munion, in the hands of a Catholic no less than in those of other clergymen, are still veritable bread and wine to theeye, to the touch, to the smell, to the taste. So, too, theymust have appeared to the apostles. By no possibiUty couldthey have taken them to be the flesh and blood of their Mas-ter, who stood before them in his proper person, which nei-ther the nails that fastened him to the cross, nor the sol-dier's spear had yet marred. Finally, the language of ourtext, as well as the parallel passages in the evangelists, con-tradict the Romish doctrine. The Lord's Supper is to betaken in " remembrance" of Christ and his death, and cannot, therefore, be the crucified Christ himself.2. The Lord's Supper is not a sacrifice — an offering forsin. It is a representation of the great sacrifice, and there-fore not the thing itself. The text settles this question.Other portions of holy Scripture expHcitly declare that allsacrifices ceased with the offering of Christ upon the cross.As all the sacrifices under the Jewish economy pointed tothis great expiatory offering, and derived from it their effi-cacy, so all succeeding generations were appointed to findforgiveness of sins, and acceptance with God, by the exer-cise of faith in this one oblation made by Christ of his ownbody on the tree. " Who needeth not daily, as those high-priests, to offer up sacrifice, first for his own sins, and thenfor the people's ; for this he did once, when he offered uphimself."* " By his own blood he entered in once to the holyplace, having obtained eternal redemption for us."t "Oncein the end of the world hath he appeared to put away sin bythe sacrifice of himself." " So Christ was once offered to bearthe sins of many, and unto them that look for him shall heappear the second time without sin (or a sin-offering) unto* Heb., vii., 27. ^ t Ibid., ix., 12.132 THE SACRAMET OFsalvation. "=^ These passages, to which more might be added,conclusively refute the theory which assigns to the Lord's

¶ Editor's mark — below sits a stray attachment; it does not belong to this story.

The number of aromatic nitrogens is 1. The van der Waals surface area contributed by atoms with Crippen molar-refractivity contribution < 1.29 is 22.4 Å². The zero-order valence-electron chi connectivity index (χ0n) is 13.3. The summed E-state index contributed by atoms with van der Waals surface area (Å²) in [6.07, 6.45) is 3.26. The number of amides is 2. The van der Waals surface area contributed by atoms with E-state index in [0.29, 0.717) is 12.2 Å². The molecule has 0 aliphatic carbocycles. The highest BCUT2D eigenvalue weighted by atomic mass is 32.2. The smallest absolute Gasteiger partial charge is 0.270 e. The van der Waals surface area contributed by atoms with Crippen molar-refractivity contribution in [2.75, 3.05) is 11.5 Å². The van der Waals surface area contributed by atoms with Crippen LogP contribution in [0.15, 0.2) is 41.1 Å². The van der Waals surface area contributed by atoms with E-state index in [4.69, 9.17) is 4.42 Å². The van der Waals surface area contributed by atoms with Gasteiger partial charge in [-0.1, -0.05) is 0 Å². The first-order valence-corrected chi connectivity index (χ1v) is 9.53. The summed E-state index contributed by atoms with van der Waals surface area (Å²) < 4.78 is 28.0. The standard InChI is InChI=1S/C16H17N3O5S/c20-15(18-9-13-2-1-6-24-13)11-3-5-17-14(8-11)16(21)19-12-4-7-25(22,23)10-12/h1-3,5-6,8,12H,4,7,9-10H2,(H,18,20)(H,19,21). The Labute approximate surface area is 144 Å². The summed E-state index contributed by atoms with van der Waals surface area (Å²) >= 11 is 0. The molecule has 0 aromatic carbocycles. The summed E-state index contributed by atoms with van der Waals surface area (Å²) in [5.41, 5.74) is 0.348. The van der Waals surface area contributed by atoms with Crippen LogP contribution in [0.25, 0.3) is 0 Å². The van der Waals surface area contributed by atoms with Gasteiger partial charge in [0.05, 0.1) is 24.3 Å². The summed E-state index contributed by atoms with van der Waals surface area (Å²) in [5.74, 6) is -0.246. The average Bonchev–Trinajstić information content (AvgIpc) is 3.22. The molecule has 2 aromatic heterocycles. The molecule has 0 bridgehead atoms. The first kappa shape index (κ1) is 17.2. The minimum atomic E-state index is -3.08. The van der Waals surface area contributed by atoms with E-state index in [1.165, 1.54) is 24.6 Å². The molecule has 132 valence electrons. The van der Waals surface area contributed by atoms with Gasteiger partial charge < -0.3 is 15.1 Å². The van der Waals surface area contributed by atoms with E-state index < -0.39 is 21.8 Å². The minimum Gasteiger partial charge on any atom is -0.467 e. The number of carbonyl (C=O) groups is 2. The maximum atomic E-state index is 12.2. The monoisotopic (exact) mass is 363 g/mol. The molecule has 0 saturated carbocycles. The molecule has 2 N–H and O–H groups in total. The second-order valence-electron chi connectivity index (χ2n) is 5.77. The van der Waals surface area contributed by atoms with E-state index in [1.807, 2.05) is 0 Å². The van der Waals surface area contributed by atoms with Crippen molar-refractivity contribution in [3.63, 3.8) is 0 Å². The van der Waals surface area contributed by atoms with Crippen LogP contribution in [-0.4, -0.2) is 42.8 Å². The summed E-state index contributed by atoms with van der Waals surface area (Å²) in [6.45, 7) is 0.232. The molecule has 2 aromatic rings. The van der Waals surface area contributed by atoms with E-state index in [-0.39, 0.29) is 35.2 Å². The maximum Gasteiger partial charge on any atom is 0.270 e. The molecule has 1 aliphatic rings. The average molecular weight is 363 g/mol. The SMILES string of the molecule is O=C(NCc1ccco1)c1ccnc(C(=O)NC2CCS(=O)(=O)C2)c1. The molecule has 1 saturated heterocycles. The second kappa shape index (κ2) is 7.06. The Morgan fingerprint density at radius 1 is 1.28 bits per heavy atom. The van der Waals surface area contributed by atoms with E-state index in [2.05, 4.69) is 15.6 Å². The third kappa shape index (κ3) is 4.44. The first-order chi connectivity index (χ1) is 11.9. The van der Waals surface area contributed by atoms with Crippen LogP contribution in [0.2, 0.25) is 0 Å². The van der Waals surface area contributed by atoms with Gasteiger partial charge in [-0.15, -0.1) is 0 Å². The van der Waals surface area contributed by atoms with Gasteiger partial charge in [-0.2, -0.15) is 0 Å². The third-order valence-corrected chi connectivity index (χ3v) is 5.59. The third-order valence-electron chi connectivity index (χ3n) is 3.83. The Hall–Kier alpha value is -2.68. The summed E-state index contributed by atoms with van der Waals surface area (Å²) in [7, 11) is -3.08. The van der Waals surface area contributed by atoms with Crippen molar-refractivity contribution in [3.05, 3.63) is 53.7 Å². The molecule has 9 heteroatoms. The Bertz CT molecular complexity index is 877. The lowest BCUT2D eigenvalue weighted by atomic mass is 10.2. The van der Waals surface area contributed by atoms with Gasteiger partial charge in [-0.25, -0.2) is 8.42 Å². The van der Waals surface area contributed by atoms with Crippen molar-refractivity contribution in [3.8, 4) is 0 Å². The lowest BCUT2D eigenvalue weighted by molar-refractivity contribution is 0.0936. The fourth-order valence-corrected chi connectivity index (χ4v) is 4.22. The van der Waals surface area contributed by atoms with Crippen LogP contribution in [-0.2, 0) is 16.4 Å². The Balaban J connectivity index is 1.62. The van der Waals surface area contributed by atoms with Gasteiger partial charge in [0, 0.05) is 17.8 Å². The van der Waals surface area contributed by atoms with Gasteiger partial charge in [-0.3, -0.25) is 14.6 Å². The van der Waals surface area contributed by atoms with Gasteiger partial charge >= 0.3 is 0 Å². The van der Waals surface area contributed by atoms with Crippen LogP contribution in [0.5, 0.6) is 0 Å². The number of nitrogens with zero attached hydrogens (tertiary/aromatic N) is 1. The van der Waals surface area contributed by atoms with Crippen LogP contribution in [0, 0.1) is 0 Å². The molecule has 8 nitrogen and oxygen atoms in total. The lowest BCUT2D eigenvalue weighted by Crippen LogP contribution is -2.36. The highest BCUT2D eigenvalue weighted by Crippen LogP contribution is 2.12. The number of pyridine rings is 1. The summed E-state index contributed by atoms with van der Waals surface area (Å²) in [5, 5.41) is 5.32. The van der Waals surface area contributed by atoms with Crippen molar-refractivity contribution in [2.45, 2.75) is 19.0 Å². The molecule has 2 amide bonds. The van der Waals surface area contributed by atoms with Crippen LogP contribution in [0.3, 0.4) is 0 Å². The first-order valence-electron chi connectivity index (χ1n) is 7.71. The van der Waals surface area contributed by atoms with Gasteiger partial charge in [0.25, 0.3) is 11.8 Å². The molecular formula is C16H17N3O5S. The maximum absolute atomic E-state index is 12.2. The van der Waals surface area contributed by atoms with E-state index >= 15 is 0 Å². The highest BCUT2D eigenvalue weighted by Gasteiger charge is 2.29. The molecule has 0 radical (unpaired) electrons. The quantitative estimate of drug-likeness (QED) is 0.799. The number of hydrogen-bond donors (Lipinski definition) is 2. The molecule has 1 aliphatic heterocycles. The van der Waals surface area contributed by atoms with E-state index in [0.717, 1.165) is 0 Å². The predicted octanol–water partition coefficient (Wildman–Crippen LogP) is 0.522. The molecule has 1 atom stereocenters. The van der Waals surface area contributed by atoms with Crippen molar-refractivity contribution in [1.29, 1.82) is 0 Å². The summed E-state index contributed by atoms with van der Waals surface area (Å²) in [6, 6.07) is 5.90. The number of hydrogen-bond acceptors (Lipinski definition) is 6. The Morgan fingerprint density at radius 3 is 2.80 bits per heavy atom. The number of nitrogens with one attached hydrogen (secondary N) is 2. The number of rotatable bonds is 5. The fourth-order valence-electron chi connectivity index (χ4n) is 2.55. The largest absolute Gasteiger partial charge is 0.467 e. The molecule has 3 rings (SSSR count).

Supper the character of a sacrifice for sin. I might have re-lied upon the argument adduced under my first proposition,that the consecrated bread and wine are not the real bodyand blood of Christ ; for if they are not, then they are nothis sacrifice for sin, which consisted of his broken body andshed blood ; but it seemed important to enter into the sub- ject more fully, as the theory in question has latterly ob-tained a good deal of currency in this country.3. The elements employed in the Lord's Supper undergono change. The act of consecration imparts to them nonew properties or powers, and they remain simple bread andwine. Their sacramental efficacy depends wholly uponGod's blessing attendant on his own ordinance, and uponthe penitence, faith, and other favorable dispositions of thecommunicant.I have two reasons for dwelling upon these preliminarystatements. 1. Many sincere Christians entertain very er-roneous and even superstitious views in regard to the Lord'sSupper, as if it were imbued with some magical, preternat-ural power for good or for evil. They are disposed to trustto it for influences which are not inherent in it, or to look upon it with dread as liable to inflict upon the soul somedark, appalling calamity. Many shun the Lord's table asif it were beset with snares, and are only induced to com-municate infrequently and with apparent reluctance. 2.These erroneous views of the nature and design of the Lord'sSupper have given rise to exclusive and arrogant claims toministerial authority. It is claimed that the sacraments of Baptism and the Lord's Supper are endowed with power toconvert and sanctify the soul, but that they possess this effi-ciency only when administered by clergymen set apart to theministry in a certain way. Regeneration, growth in grace,*Heb., ix., 26, 28.THE lord's supter. 133